Dychtwalk, Ken, and Daniel J. Kadlec. The Power Years: A User's Guide to the Rest of Your Life. Hoboken, NJ: Wiley, 2005.
Hochadel, MaryAnne. The AARP Guide to Pills: Essential Information on More Than 1,200 Prescription & Nonprescription Medications, Including Generics, Side Effects & Drug Interactions. New York: Sterling, 2007.
Palermo, Michael T. AARP Crash Course in Estate Planning, Updated Edition: The Essential Guide to Wills, Trusts, and Your Personal Legacy. New York: Sterling, 2008.
Perrin, Rosemarie. An AARP Guide: Living with Diabetes: Everything You Need to Know to Safeguard Your Health and Take Control of Your Life. New York: Sterling, 2007.
Donnelly, Sally B. “Growing Younger.” Time (December 18, 2006): A13.
Hawthorne, Fran. “AARP's Invite Presents a Wrinkle for Some.” New York Times (April 11, 2006): N/A.
Kuehner-Hebert, Katie. “Banks Find Partner in AARP to Meet Elderly Clients' Needs.” American Banker (October 27, 2006): 1.
Loomis, Carol J. “AARP Skews Younger.” Fortune (May 15, 2006): 36.
Panko, Ron. “The Power of Numbers: Aetna and UnitedHealth's Contracts with AARP and Its 39 Million Members are Reshaping Individual Health-Care.” Best's Review (November 2007): 88(3).
Paoletta, Michael. “Old People Rock: AARP Plans a Multiplatform Music Campaign.” Billboard (June 10, 2006): 8.
AARP, 601 E St., N.W., Washington, DC, 20049, (888) 687–2277, http://www.aarp.org.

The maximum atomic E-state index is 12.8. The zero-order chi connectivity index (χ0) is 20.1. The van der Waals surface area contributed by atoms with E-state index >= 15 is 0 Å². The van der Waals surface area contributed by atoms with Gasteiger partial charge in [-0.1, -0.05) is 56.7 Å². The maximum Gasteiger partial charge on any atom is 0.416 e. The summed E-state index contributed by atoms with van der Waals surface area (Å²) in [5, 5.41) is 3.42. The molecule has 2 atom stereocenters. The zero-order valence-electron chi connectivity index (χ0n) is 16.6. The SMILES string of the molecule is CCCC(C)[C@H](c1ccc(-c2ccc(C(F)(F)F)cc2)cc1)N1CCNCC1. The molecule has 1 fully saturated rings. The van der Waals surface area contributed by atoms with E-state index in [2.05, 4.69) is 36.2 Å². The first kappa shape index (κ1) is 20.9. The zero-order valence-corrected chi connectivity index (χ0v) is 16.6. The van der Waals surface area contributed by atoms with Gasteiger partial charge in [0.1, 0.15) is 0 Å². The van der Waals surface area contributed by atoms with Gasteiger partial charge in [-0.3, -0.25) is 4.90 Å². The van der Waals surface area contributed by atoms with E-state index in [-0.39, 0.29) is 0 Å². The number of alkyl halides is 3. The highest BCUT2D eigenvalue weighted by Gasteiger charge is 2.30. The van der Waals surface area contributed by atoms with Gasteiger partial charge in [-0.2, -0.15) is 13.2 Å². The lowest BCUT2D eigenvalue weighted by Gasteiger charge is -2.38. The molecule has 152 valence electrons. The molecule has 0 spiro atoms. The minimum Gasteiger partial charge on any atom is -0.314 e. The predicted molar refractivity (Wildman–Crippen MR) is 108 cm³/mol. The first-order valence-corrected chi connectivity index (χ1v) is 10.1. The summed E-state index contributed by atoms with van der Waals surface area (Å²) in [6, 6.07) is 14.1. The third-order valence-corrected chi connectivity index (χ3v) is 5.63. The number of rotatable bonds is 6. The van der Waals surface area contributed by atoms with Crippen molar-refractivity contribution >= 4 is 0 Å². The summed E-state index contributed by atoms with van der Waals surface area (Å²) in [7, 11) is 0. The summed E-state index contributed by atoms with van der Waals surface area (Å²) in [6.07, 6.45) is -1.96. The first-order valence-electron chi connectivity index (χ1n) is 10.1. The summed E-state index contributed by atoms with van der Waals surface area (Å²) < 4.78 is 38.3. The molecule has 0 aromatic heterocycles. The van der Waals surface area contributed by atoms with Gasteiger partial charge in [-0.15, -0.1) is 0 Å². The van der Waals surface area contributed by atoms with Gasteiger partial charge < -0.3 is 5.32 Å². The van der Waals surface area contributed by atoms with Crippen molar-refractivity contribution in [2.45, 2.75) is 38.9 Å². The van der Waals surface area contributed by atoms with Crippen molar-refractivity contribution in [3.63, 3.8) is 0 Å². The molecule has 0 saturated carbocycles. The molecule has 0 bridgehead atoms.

Ken R. Wells
AARP, formerly known as the American Association of Retired Persons, is the nation's leading organization for people age fifty and older. Founded in 1958 by retired educator Dr. Ethel Percy Andrus, it is a nonprofit, nonpartisan association dedicated to shaping and enriching the experience of aging for its members and all Americans. It serves its 32 million members' needs and interests through information and education, research, advocacy, and community services, all of which are provided by a network of local chapters and experienced volunteers throughout the country. Through its publications, web site, and forums, AARP informs members and the public about consumer issues, economic security, work, health, and independent living issues. AARP also engages in legislative, judicial, and consumer advocacy in these areas. It offers members a wide range of special benefits and services, including Modern Maturity magazine and the monthly AARP Bulletin.
Robin E. Mockenhaupt
(see also: Aging of Population; Gerontology; Life Expectancy and Life Tables; National Institute on Aging )
AARP, a nonprofit, nonpartisan national organization dedicated to "enriching the experience of aging" ; membership is open to people age 50 or older. Founded in 1958 by Ethel Percy Andrus as American Association of Retired Persons, AARP now has over 30 million members, enabling it to act as a powerful advocate for older Americans on public policy issues such as social security and health care. AARP also distributes information on topics of interest to its members, sponsors community-service programs, and provides various services to its members. It publishes Modern Maturity and My Generation magazines and a members' bulletin.